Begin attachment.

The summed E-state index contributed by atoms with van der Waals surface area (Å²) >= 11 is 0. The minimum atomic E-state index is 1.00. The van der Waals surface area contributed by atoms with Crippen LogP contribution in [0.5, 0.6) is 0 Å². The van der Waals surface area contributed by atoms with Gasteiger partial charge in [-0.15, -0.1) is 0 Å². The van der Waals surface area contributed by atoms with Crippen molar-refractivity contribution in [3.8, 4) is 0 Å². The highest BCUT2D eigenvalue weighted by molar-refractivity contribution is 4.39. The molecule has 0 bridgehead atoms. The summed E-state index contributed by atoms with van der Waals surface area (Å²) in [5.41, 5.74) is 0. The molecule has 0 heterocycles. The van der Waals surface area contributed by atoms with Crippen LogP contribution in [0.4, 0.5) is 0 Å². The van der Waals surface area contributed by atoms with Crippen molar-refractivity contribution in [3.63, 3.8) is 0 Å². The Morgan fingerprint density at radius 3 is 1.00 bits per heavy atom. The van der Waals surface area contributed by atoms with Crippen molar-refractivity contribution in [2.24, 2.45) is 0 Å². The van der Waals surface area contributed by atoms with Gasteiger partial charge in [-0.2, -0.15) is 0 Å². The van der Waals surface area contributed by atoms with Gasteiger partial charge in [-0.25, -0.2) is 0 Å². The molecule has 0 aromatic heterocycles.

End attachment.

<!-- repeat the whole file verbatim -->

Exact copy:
The summed E-state index contributed by atoms with van der Waals surface area (Å²) >= 11 is 0. The minimum atomic E-state index is 1.00. The van der Waals surface area contributed by atoms with Crippen LogP contribution in [0.5, 0.6) is 0 Å². The van der Waals surface area contributed by atoms with Gasteiger partial charge in [-0.15, -0.1) is 0 Å². The van der Waals surface area contributed by atoms with Crippen molar-refractivity contribution in [3.8, 4) is 0 Å². The highest BCUT2D eigenvalue weighted by molar-refractivity contribution is 4.39. The molecule has 0 bridgehead atoms. The summed E-state index contributed by atoms with van der Waals surface area (Å²) in [5.41, 5.74) is 0. The molecule has 0 heterocycles. The van der Waals surface area contributed by atoms with Crippen LogP contribution in [0.4, 0.5) is 0 Å². The van der Waals surface area contributed by atoms with Crippen molar-refractivity contribution in [3.63, 3.8) is 0 Å². The Morgan fingerprint density at radius 3 is 1.00 bits per heavy atom. The van der Waals surface area contributed by atoms with Crippen molar-refractivity contribution in [2.24, 2.45) is 0 Å². The van der Waals surface area contributed by atoms with Gasteiger partial charge in [-0.2, -0.15) is 0 Å². The van der Waals surface area contributed by atoms with Gasteiger partial charge in [-0.25, -0.2) is 0 Å². The molecule has 0 aromatic heterocycles.